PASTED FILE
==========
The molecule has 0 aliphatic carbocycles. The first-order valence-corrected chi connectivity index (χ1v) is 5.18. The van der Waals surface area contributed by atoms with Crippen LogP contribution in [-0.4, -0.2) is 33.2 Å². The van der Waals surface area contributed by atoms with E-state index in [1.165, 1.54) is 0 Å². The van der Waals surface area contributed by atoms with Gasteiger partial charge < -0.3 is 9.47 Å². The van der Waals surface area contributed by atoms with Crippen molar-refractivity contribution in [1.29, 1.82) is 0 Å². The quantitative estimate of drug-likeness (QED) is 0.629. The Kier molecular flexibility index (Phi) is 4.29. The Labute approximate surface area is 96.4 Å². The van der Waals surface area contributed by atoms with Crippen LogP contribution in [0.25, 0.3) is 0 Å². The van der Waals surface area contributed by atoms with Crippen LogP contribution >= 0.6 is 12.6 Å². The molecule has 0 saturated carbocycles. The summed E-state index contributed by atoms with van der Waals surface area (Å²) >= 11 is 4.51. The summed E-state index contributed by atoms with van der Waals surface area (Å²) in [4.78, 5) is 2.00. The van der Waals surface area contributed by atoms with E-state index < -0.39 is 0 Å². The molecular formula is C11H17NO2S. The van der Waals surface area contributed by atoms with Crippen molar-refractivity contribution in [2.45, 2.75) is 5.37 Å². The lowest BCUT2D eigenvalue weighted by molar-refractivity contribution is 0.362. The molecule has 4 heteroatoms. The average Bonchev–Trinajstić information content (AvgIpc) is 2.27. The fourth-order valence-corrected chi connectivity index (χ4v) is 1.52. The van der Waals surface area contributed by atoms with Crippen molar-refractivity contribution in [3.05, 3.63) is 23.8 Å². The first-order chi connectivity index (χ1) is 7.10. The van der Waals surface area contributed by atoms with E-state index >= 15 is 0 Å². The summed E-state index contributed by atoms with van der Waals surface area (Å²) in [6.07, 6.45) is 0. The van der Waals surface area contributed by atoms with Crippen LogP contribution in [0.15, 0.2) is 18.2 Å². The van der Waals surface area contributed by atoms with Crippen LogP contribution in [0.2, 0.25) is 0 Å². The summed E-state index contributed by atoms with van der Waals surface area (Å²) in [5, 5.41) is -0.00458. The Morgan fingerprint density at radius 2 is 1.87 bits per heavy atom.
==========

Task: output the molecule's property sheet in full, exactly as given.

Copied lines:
The molecule has 0 aliphatic carbocycles. The first-order valence-corrected chi connectivity index (χ1v) is 5.18. The van der Waals surface area contributed by atoms with Crippen LogP contribution in [-0.4, -0.2) is 33.2 Å². The van der Waals surface area contributed by atoms with E-state index in [1.165, 1.54) is 0 Å². The van der Waals surface area contributed by atoms with Gasteiger partial charge < -0.3 is 9.47 Å². The van der Waals surface area contributed by atoms with Crippen molar-refractivity contribution in [1.29, 1.82) is 0 Å². The quantitative estimate of drug-likeness (QED) is 0.629. The Kier molecular flexibility index (Phi) is 4.29. The Labute approximate surface area is 96.4 Å². The van der Waals surface area contributed by atoms with Crippen LogP contribution in [0.25, 0.3) is 0 Å². The van der Waals surface area contributed by atoms with Crippen LogP contribution >= 0.6 is 12.6 Å². The molecule has 0 saturated carbocycles. The summed E-state index contributed by atoms with van der Waals surface area (Å²) >= 11 is 4.51. The summed E-state index contributed by atoms with van der Waals surface area (Å²) in [4.78, 5) is 2.00. The van der Waals surface area contributed by atoms with E-state index < -0.39 is 0 Å². The molecular formula is C11H17NO2S. The van der Waals surface area contributed by atoms with Crippen molar-refractivity contribution in [2.45, 2.75) is 5.37 Å². The lowest BCUT2D eigenvalue weighted by molar-refractivity contribution is 0.362. The molecule has 4 heteroatoms. The average Bonchev–Trinajstić information content (AvgIpc) is 2.27. The fourth-order valence-corrected chi connectivity index (χ4v) is 1.52. The van der Waals surface area contributed by atoms with Crippen molar-refractivity contribution in [3.05, 3.63) is 23.8 Å². The first-order chi connectivity index (χ1) is 7.10. The van der Waals surface area contributed by atoms with E-state index >= 15 is 0 Å². The summed E-state index contributed by atoms with van der Waals surface area (Å²) in [6.07, 6.45) is 0. The van der Waals surface area contributed by atoms with Crippen LogP contribution in [0.15, 0.2) is 18.2 Å². The van der Waals surface area contributed by atoms with Crippen LogP contribution in [0.2, 0.25) is 0 Å². The summed E-state index contributed by atoms with van der Waals surface area (Å²) in [5, 5.41) is -0.00458. The Morgan fingerprint density at radius 2 is 1.87 bits per heavy atom.